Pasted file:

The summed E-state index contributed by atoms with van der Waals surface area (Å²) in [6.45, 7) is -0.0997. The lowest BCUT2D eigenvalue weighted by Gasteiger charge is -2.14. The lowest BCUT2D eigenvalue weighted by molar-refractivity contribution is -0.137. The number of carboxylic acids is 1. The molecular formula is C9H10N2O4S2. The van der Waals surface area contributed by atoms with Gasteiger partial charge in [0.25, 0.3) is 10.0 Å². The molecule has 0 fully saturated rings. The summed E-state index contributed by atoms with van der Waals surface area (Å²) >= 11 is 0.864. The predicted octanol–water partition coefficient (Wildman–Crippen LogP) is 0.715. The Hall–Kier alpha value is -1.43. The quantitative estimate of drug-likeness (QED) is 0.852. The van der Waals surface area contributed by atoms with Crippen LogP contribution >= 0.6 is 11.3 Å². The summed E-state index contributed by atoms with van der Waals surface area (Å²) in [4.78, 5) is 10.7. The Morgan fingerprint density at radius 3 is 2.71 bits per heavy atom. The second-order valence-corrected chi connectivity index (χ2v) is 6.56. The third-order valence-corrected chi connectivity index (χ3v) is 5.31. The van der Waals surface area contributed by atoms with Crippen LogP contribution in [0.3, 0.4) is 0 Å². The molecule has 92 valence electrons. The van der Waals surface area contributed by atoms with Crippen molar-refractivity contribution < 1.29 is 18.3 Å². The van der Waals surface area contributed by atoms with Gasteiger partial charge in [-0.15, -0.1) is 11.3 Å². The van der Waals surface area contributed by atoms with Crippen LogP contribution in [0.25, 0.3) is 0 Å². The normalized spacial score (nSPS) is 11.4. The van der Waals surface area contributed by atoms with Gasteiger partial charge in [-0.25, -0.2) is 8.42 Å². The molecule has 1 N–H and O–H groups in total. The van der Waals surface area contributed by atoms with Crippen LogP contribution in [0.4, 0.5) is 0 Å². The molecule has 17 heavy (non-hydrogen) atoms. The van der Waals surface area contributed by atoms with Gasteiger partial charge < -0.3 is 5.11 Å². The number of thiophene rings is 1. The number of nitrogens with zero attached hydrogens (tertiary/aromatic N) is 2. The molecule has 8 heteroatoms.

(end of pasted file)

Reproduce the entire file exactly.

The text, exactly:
The summed E-state index contributed by atoms with van der Waals surface area (Å²) in [6.45, 7) is -0.0997. The lowest BCUT2D eigenvalue weighted by Gasteiger charge is -2.14. The lowest BCUT2D eigenvalue weighted by molar-refractivity contribution is -0.137. The number of carboxylic acids is 1. The molecular formula is C9H10N2O4S2. The van der Waals surface area contributed by atoms with Gasteiger partial charge in [0.25, 0.3) is 10.0 Å². The molecule has 0 fully saturated rings. The summed E-state index contributed by atoms with van der Waals surface area (Å²) >= 11 is 0.864. The predicted octanol–water partition coefficient (Wildman–Crippen LogP) is 0.715. The Hall–Kier alpha value is -1.43. The quantitative estimate of drug-likeness (QED) is 0.852. The van der Waals surface area contributed by atoms with Crippen LogP contribution >= 0.6 is 11.3 Å². The summed E-state index contributed by atoms with van der Waals surface area (Å²) in [4.78, 5) is 10.7. The Morgan fingerprint density at radius 3 is 2.71 bits per heavy atom. The second-order valence-corrected chi connectivity index (χ2v) is 6.56. The third-order valence-corrected chi connectivity index (χ3v) is 5.31. The van der Waals surface area contributed by atoms with Crippen LogP contribution in [0.3, 0.4) is 0 Å². The molecule has 92 valence electrons. The van der Waals surface area contributed by atoms with Crippen molar-refractivity contribution < 1.29 is 18.3 Å². The van der Waals surface area contributed by atoms with Gasteiger partial charge in [-0.15, -0.1) is 11.3 Å². The van der Waals surface area contributed by atoms with Crippen LogP contribution in [0.25, 0.3) is 0 Å². The normalized spacial score (nSPS) is 11.4. The van der Waals surface area contributed by atoms with Gasteiger partial charge in [-0.25, -0.2) is 8.42 Å². The molecule has 1 N–H and O–H groups in total. The van der Waals surface area contributed by atoms with Crippen LogP contribution in [0.4, 0.5) is 0 Å². The molecule has 17 heavy (non-hydrogen) atoms. The van der Waals surface area contributed by atoms with Gasteiger partial charge < -0.3 is 5.11 Å². The number of thiophene rings is 1. The number of nitrogens with zero attached hydrogens (tertiary/aromatic N) is 2. The molecule has 8 heteroatoms.